An equally gifted two-sport athlete whose soccer skills caught the attention of Manchester United, when it finally came time for Kevin Sheppard to choose between the fields, he opted to focus on basketball “for the girls.”
And it’s a decision that serves Sheppard infinitely well when the journeyman athlete who’s shot hoops for teams all around the world is hired to play in Iran, where much to his surprise, the charismatic charmer befriends three forward-thinking young women who not only help him feel much more at home but go on to have an eye-opening effect on him that forever changes his life.
When we first meet Sheppard in first time documentarian Till Schauder’s riveting feature The Iran Job we learn that he’s in a happy, committed relationship with his longtime girlfriend.
Nonetheless, it’s Sheppard’s friendship with his educated, outspoken physical therapy nurse Hilda and her two equally bright, thoughtful best friends that not only changes the way he approaches and evaluates life in Iran but also gives him new insight into what it means to be a global citizen who can see all points of view.
Not that The Iran Job is in any way pretentious or preachy. In fact, it’s quite the opposite as Schauder uses an admirable, old-fashioned, fly-on-the-wall approach to capture life being lived and simply observe what it is like for an American to live and work after the Iranian leader threatened war against Israel, resulting in an unstable political situation around the globe.
At a time where signs denouncing the United States are in clear view, Sheppard wisely avoids political and religious discussion on a day-to-day basis with the locals but he (and by extension the audience) is riveted by the warmth, humor and good will of those he meets who do not seem to share the views on display on the sides of buildings.
From individuals who openly tell him they love black people to his hilarious misunderstanding filled search to find a Christmas tree that leads him on a long and confusing journey, The Iran Job is that rare film that purports to be a sports documentary but in all actuality its best footage, most memorable moments and fascinating conversations all take place off the court.
Hired for double the money because of the questionable location, Sheppard is given the daunting task of having to bring the brand new Iran Super League team A.S. Shiraz to the playoffs as the captain meant to reign in, inspire and train inexperienced athletes alongside his roommate and fellow foreign journeyman, the seven foot tall Serbian player Zoran.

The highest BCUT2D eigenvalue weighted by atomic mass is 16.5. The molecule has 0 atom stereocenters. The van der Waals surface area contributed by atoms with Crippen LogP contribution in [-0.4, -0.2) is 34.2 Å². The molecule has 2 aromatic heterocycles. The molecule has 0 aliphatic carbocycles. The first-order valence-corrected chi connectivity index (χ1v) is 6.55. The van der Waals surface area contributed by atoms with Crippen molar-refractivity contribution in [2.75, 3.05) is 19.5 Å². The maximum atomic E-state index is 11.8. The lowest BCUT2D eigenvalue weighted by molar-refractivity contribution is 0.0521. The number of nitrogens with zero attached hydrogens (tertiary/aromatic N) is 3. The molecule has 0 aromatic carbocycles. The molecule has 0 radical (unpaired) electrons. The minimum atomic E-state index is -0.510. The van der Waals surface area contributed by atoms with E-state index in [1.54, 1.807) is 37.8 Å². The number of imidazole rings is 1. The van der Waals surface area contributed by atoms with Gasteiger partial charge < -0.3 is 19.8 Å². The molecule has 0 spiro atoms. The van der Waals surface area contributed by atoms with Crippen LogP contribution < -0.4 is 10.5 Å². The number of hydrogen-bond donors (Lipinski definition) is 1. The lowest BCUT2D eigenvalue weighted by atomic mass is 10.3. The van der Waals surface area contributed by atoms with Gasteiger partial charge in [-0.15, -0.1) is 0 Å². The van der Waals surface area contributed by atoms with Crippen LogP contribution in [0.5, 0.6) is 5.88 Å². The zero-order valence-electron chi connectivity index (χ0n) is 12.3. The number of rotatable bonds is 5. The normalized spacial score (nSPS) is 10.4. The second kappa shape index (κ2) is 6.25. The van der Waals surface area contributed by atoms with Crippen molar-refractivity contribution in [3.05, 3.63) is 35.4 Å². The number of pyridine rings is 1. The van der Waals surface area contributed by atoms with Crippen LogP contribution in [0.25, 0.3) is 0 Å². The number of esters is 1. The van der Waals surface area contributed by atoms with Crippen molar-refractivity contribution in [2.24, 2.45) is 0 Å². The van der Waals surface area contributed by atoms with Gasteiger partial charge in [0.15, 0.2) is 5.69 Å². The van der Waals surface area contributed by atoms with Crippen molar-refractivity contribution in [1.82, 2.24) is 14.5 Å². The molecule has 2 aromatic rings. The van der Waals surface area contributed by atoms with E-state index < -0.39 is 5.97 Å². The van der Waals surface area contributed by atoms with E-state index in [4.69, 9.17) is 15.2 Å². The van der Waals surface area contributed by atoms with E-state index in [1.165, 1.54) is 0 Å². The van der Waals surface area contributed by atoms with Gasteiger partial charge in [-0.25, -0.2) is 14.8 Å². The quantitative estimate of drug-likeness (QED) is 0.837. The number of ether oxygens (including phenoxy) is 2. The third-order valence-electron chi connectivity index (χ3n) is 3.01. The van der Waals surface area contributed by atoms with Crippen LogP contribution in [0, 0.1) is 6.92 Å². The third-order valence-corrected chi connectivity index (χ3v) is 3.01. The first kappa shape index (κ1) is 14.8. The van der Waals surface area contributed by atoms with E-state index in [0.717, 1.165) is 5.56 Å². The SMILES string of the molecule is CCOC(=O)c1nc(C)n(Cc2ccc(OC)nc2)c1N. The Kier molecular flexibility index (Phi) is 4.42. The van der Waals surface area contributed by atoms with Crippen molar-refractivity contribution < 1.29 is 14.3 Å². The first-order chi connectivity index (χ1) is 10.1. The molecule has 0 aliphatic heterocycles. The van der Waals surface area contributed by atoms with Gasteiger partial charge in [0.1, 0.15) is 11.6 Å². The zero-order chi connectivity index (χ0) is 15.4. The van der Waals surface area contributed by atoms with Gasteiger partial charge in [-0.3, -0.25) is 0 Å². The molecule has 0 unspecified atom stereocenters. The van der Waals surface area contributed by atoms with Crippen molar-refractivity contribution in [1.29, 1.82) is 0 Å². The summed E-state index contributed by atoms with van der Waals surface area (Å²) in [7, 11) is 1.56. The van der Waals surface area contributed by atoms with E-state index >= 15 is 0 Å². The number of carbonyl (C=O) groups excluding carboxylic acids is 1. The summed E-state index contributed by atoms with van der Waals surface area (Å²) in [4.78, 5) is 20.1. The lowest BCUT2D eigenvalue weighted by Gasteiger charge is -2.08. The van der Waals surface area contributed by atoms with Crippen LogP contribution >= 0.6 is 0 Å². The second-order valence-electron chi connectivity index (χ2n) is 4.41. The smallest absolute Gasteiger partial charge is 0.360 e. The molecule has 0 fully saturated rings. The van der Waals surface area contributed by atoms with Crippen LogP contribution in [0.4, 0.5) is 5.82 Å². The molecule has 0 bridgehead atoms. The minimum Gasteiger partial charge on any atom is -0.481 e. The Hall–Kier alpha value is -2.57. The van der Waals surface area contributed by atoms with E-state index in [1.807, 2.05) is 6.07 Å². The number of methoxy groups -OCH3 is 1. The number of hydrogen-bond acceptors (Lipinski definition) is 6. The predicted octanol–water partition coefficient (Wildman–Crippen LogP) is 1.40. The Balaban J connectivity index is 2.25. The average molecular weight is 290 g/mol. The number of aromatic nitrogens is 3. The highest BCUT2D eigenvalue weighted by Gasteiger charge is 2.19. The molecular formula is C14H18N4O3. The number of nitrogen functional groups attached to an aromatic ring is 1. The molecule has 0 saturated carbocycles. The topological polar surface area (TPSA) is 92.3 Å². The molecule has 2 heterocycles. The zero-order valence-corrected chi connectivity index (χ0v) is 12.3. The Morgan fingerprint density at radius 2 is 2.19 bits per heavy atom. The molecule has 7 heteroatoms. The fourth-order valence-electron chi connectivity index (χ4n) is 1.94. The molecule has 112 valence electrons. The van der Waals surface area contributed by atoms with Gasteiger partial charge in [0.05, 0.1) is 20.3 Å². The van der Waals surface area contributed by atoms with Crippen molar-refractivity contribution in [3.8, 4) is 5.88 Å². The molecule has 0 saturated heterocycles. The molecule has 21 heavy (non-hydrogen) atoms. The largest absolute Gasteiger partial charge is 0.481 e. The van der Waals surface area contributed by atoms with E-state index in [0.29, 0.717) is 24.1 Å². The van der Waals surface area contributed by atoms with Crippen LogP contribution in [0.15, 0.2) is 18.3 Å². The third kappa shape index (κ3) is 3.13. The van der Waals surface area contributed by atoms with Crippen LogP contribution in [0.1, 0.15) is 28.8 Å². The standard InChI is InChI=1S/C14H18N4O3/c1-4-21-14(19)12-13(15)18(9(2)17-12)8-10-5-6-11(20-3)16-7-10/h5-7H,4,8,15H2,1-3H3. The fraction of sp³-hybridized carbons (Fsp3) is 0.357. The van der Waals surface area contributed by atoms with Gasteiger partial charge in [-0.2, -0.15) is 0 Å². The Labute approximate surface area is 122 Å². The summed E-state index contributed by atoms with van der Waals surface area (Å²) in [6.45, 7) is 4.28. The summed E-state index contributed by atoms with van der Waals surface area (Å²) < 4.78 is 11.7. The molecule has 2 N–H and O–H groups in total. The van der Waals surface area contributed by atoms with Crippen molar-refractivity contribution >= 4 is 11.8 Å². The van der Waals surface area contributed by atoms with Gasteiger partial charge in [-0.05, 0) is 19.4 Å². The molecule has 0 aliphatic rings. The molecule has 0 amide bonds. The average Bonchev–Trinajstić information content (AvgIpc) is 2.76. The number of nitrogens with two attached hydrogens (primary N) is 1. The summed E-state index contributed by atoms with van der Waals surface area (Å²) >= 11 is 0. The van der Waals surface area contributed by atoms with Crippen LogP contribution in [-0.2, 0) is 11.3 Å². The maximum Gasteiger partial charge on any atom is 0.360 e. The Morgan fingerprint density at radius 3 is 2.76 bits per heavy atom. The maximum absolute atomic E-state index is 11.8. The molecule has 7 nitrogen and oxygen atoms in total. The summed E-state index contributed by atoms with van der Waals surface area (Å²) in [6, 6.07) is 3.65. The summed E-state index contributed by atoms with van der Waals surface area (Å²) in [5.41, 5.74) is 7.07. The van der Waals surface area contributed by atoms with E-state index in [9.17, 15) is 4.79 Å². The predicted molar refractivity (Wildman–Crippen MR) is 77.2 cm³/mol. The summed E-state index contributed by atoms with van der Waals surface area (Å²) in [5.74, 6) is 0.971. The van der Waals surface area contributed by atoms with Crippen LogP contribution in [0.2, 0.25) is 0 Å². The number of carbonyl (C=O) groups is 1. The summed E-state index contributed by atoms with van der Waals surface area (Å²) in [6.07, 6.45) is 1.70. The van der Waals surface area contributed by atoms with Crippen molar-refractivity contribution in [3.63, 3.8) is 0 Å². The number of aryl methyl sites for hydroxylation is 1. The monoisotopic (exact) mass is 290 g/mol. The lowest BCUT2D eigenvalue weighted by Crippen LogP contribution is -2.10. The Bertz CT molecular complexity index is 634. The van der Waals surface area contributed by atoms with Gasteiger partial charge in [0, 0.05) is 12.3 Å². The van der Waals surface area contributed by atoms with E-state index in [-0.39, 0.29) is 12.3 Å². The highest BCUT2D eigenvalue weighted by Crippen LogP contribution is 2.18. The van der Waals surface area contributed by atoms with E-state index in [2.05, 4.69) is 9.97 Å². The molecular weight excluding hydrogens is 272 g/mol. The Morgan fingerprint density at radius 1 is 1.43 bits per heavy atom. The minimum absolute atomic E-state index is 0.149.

However, Sheppard is such a natural screen presence that he shines the brightest when he’s given a chance to shoot the breeze rather than the ball.
Growing more intense as the year passes by and the film chronicles to very different political elections – contrasting the historic election of an African American U.S. president in Barack Obama with the uprising of the reformist Green Movement amid Iran’s election and increasing instability in the streets with protests, Schauder wisely resists any temptation to frame his film with any particular political thesis.
Leaving it up to Sheppard as well as his friends and teammates to explain their thoughts on the country and their hopes for the future naturally the way people do in the normal course of conversation makes for far more compelling moviemaking.
And by staying above the fray, Schauder allows himself to let us enjoy the small little moments of laughter, romance, jokes as well as heartache that arise within the small community throughout the expanded network of friends.
An official selection at the Los Angeles Film Festival and partially funded by Kickstarter, this auspicious documentary debut by Schauder is refreshingly honest and moving from start to finish.
Beginning with one set of emotions and then illustrating the life-altering evolution from one scene to the next by allowing us to live vicariously through Kevin Sheppard, we become enlightened along the way and grateful not only that this journeyman bravely ventured to Iran with a German filmmaker posing as a tourist in tow but also that he chose basketball over soccer so many years ago.
For it’s that reason alone that enabled us to not only travel along but, along with Sheppard, meet three unforgettable girls as well, thanks to their cultural defying love of basketball that – through this film reminds us that the world, much like a basketball is round and we’re not that much different after all.
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